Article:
MYV: Yeah if there’s an opportunity I’d love to do it. But before that, I should make my original stuff first. Just trying to break new ground – that’s the first step for my career.
JRR: Are you inspired by any western artists?
MYV: I really like [unknown]*, Ani DiFranco… I really like guitarists. Even though they’re not from Tokyo, or Japan, I feel like they are Samurai. They’re just playing a guitar instead of Katana, and that’s what I’m doing too.
JRR: Do you have any special plans in store for your international fan club, Co-Miyavi?
MVV: It’s great to have a place like that where people can be one. In the future I will want to have some events with some fans. It’s really fantastic that people can share things through my music.
JRR: We saw that you’re doing guitar competitions on line. What inspired you to come up with something like that?
MYV: The idea was from the local promoters. I knew that a bunch of my fans are copying my songs and uploading videos on YouTube. I check them out sometimes and I really love them. So I’m enjoying watching them.
JRR: What kind of things are you looking for in the winners?
MYV: It’s expression; their passion toward my music and the guitar. It doesn’t even have to be my song! It’s a really good thing that people like the guitar and play the guitar – especially my fans. I really want to see that – people playing guitar and enjoying it. Because that’s how I was. I couldn’t play the guitar well when I started but I really loved it. I didn’t stop playing guitar everyday.
JRR: Were you a learn by doing kind of guy?
MYV: I learned by myself. I like to be by myself.
JRR: Are you excited about the show tomorrow at Club Nokia?
MYV: Yes absolutely. It’s been… 2 years since I’ve been here. So I’m really excited to see the people in LA. The last time I brought in a tap dancer, DJ, painter, beatboxer so a bunch of people in the crew. But this time I’m mostly just playing with the drummer.
JRR: Do you have plans for collaborations in general?
MYV: Of course! I think next year, not only Jrock artists. Recently I composed a song for a Japanese clothing company Uniqlo. I composed that with tap dancer. It’s pretty cool to collaborate with such talented artists.
JRR: Not just music, but art in general!
MYV: Yes, that’s what I want to do.
JRR: Was that one of your intentions in starting J-Glam? To incorporate art in general, not just music?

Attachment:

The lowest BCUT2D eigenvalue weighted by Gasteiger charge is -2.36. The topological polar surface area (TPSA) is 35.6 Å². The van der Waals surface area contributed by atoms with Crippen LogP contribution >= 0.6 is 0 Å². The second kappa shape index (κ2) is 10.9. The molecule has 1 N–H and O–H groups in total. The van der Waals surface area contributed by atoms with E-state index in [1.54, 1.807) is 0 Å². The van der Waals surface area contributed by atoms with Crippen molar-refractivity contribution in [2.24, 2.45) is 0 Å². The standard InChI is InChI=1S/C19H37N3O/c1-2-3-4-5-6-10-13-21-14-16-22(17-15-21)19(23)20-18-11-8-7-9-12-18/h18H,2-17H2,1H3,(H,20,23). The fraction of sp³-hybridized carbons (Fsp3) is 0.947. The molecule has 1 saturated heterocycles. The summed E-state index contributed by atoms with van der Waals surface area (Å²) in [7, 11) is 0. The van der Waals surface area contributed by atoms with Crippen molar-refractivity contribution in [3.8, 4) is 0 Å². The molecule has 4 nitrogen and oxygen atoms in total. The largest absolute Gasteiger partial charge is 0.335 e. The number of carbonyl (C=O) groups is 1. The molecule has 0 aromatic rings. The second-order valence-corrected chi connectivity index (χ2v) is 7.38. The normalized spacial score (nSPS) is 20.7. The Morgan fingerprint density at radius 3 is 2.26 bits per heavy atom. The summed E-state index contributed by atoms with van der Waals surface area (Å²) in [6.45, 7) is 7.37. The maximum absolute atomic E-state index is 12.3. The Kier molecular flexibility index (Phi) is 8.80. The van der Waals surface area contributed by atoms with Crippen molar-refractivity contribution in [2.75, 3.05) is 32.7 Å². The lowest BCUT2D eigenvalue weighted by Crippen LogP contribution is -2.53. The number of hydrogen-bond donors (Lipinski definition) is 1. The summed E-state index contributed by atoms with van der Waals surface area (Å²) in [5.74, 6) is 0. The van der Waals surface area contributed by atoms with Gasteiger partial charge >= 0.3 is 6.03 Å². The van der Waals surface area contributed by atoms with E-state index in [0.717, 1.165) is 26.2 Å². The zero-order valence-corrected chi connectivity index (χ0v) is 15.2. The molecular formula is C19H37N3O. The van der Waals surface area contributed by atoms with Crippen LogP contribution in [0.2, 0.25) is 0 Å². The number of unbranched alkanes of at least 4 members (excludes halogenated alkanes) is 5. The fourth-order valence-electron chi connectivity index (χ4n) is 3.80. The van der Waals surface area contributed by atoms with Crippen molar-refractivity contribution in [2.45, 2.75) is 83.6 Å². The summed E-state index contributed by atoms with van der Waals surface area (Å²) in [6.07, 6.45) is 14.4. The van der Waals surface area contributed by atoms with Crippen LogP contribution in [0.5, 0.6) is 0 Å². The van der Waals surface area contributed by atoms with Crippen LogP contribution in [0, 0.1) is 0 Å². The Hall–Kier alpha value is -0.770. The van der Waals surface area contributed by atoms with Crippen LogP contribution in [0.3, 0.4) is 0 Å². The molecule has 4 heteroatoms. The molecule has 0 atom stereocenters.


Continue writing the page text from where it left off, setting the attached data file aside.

MYV: Yes that’s the main reason I decided to become independent and start my own company J-Glam. In the future I will produce and combine anything and make something that is a cool product from Tokyo to the world.
JRR: What kind of difficulties have you had in having your own company? You’re very busy as Miyavi the artist but you also have to be the man running the company.
MYV: It’s pretty hard to manage myself. But it’s all part of my responsibility. That’s what I chose to do. Sometimes I feel like, why the heck am I doing this? Why am I doing this at my office when I want to be playing the guitar? That’s the reason why I came to Tokyo to start my career. I think it was the way to improve myself – to make myself stronger. You can’t avoid what you don’t want to do when you want to improve and make myself stronger.
JRR: So it’s not even a question, it has to happen.
MYV: Yes. Sooner of later I’ve been thinking, I’ll be standing on my own 2 feet. It was timing. That’s why I decided last year. It’s pretty hard. My body is just one – I have no other body.
JRR: Do you wish you had more than one body at times when you’re busy?
MYV: Yeah I really wish! (laughs) Somebody doing contract stuff… Oh “leave me alooone!’ but that’s what I chose, I can’t avoid it. It’s inevitable… to do what you want to do. Just keep doing it.
JRR: Does your family influence the way your write music? Or doing certain projects?
MYV: Yes, having my daughter was especially big. It gave me some opportunity to think about life and death. It made me very spiritual. When she was born I was very impressed on how life starts…
It doesn’t mean that I’m going to sing sweet songs, no. But it was definitely a big impact on me.
JRR: Well you have a very unique style that’s changed with your projects, but is fashion something that you’d like to get into in the future?
MYV: Actually no… you think so? I just like wearing fancy stuff.
JRR: You have a distinct look so I was wondering if that was something that you wanted to take as a direction along with your music. Perhaps a Miyavi clothing line, or something like that?
MYV: I don’t want to be the same as others. That’s why I’m just trying to be me. That’s why I shaved my head and doing this samurai hairstyle. I want to be Japanese. It doesn’t mean I hate other countries, I really love other cultures! That’s why I have to be more proud of myself as a Japanese. I’m not trying to stand out, I’m just doing what I want to do.
JRR: In a way do you feel responsible at all for spreading elements of Japanese culture? Like you said the samurai hairstyle, and the kimono look you used to have…
MYV: I’m not responsible as a Japanese person. I just really want to do it, it’s not really any duty.
JRR: It would be great if you can provide a message for the readers and fans on JRR.com
MYV: So what’s up everyone on JRR.com, I’m Miyavi from Tokyo. I’m here to rock people in the states. Thank you for your support I really appreciate it. As a Japanese artists I’ve been trying to do something… so I want you guys to enjoy my show and my tour and in the future I’m looking forward to sharing something with you guys.
*Editor’s Note: We were unable to secure the missing artist in this answer. Our apologies for this one miss.